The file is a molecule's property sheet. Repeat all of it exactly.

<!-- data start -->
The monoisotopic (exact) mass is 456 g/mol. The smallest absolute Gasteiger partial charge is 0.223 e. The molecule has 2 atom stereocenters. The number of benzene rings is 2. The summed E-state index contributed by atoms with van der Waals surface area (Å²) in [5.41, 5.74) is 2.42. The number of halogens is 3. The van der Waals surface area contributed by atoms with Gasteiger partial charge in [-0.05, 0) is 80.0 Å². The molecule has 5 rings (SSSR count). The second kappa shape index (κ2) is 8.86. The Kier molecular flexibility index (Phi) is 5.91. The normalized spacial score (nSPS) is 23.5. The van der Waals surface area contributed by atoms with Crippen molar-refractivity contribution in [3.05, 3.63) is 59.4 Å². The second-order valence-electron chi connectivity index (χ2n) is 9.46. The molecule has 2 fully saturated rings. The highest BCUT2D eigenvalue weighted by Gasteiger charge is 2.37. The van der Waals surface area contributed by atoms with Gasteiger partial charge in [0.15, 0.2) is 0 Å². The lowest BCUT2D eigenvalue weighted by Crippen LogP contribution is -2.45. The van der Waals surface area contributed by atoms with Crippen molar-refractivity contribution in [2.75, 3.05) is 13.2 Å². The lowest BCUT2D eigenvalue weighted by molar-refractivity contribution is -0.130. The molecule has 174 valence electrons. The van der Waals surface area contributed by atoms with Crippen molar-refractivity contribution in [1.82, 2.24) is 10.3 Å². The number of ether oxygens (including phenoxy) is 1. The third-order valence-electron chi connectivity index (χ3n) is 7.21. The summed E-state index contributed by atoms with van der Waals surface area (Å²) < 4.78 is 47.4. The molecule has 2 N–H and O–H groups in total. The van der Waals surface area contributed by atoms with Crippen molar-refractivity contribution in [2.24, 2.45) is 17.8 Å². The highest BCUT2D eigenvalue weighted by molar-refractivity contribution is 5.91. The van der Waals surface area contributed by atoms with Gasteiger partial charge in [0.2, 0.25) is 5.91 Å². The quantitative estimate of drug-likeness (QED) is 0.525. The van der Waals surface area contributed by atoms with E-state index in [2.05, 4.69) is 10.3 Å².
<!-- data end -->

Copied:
The monoisotopic (exact) mass is 456 g/mol. The smallest absolute Gasteiger partial charge is 0.223 e. The molecule has 2 atom stereocenters. The number of benzene rings is 2. The summed E-state index contributed by atoms with van der Waals surface area (Å²) in [5.41, 5.74) is 2.42. The number of halogens is 3. The van der Waals surface area contributed by atoms with Gasteiger partial charge in [-0.05, 0) is 80.0 Å². The molecule has 5 rings (SSSR count). The second kappa shape index (κ2) is 8.86. The Kier molecular flexibility index (Phi) is 5.91. The normalized spacial score (nSPS) is 23.5. The van der Waals surface area contributed by atoms with Crippen molar-refractivity contribution in [3.05, 3.63) is 59.4 Å². The second-order valence-electron chi connectivity index (χ2n) is 9.46. The molecule has 2 fully saturated rings. The highest BCUT2D eigenvalue weighted by Gasteiger charge is 2.37. The van der Waals surface area contributed by atoms with Gasteiger partial charge in [0.15, 0.2) is 0 Å². The lowest BCUT2D eigenvalue weighted by Crippen LogP contribution is -2.45. The van der Waals surface area contributed by atoms with Crippen molar-refractivity contribution in [2.75, 3.05) is 13.2 Å². The lowest BCUT2D eigenvalue weighted by molar-refractivity contribution is -0.130. The molecule has 174 valence electrons. The van der Waals surface area contributed by atoms with Crippen molar-refractivity contribution in [1.82, 2.24) is 10.3 Å². The number of ether oxygens (including phenoxy) is 1. The third-order valence-electron chi connectivity index (χ3n) is 7.21. The summed E-state index contributed by atoms with van der Waals surface area (Å²) < 4.78 is 47.4. The molecule has 2 N–H and O–H groups in total. The van der Waals surface area contributed by atoms with Crippen molar-refractivity contribution in [2.24, 2.45) is 17.8 Å². The highest BCUT2D eigenvalue weighted by molar-refractivity contribution is 5.91. The van der Waals surface area contributed by atoms with Gasteiger partial charge in [0.2, 0.25) is 5.91 Å². The quantitative estimate of drug-likeness (QED) is 0.525. The van der Waals surface area contributed by atoms with E-state index in [2.05, 4.69) is 10.3 Å².